Therefore, a curriculum that values and finds a balance between both skills and knowledge is the goal. Prioritising one over the other can create significant gaps in children’s learning. In fact, as Matthew Purves, Ofsted’s Deputy Director for Schools, says, to pitch one approach over the other creates a ‘false dichotomy’.
So, should education be about getting children to know more facts? Or should it be about encouraging them to try things out and solve problems? Knowledge or skills? As we’ve seen, the answer is ‘both’. Knowledge and skills both have a purpose and the best curricula ensure the right balance and interplay between them. They are inseparable and, as Purves says, ‘intimately linked’.
The trick is to design a curriculum that helps children to acquire the knowledge in order to learn ever more complex skills, and then gives them opportunities to practice and apply them over time, in order to master them. This includes regular knowledge retrieval and application and revisiting and refining skills. An outstanding curriculum is one that is designed with these sequenced opportunities built into the progression model.
At Cornerstones, we take a balanced approach to curriculum design and recognise the importance of both knowledge and skills in equipping children for their lives and future learning. The Cornerstones skills and knowledge framework that underpins all curriculum projects provides clear subject endpoints, giving schools the assurance of national curriculum coverage and progression.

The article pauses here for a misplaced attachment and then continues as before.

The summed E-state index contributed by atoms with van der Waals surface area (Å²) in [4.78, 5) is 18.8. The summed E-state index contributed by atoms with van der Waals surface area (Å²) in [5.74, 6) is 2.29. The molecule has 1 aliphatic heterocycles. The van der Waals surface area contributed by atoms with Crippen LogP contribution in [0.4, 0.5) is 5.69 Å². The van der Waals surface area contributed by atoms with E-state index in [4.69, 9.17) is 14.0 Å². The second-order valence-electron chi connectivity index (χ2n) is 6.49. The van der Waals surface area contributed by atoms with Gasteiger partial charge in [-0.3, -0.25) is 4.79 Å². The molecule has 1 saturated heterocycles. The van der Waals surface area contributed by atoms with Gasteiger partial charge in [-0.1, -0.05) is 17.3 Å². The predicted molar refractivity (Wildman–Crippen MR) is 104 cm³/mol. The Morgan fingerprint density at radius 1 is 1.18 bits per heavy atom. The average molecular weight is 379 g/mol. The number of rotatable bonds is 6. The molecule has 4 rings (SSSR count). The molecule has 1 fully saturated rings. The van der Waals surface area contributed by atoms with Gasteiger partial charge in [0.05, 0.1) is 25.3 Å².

For those schools wanting to pursue a more knowledge-rich approach, while retaining the right balance with skills and practical experience, we have produced Curriculum 22, a sequenced, subject-driven curriculum.
To find out how Cornerstones can help you cover knowledge and skills in your curriculum, contact us on 03333 20 8000, email us at firstname.lastname@example.org or click here to book a free demo.
David Perkins, Headteacher, Littletown Primary Academy, Honiton
I’ll finish this blog with the words of Ofsted’s HMCI, Amanda Spielman, who perfectly sums up the relationship between skills and knowledge in curriculum design:
‘Skills matter and they cannot be separated from knowledge. They are, if you like, the ‘know-how’ in applying the ‘known’. Knowledge and the capacity it provides to apply skills and deepen understanding are, therefore, essential ingredients of successful curriculum design.’
Curriculum Maestro is an online system to help primary schools design, deliver and manage their curriculum with ease. Populated with fully editable and coherently sequenced Cornerstones Curriculum projects, teaching resources, subject monitoring and assessment tools, Curriculum Maestro is the perfect tool for an outstanding curriculum.
Muijs D (2020) Cognition, learning and educational research from Issue 8 of Impact magazine, The Chartered College of Teaching
Brown PC, Roediger III HL and McDaniel MA (2014) Make it Stick: The Science of Successful Learning. London: Harvard University Press.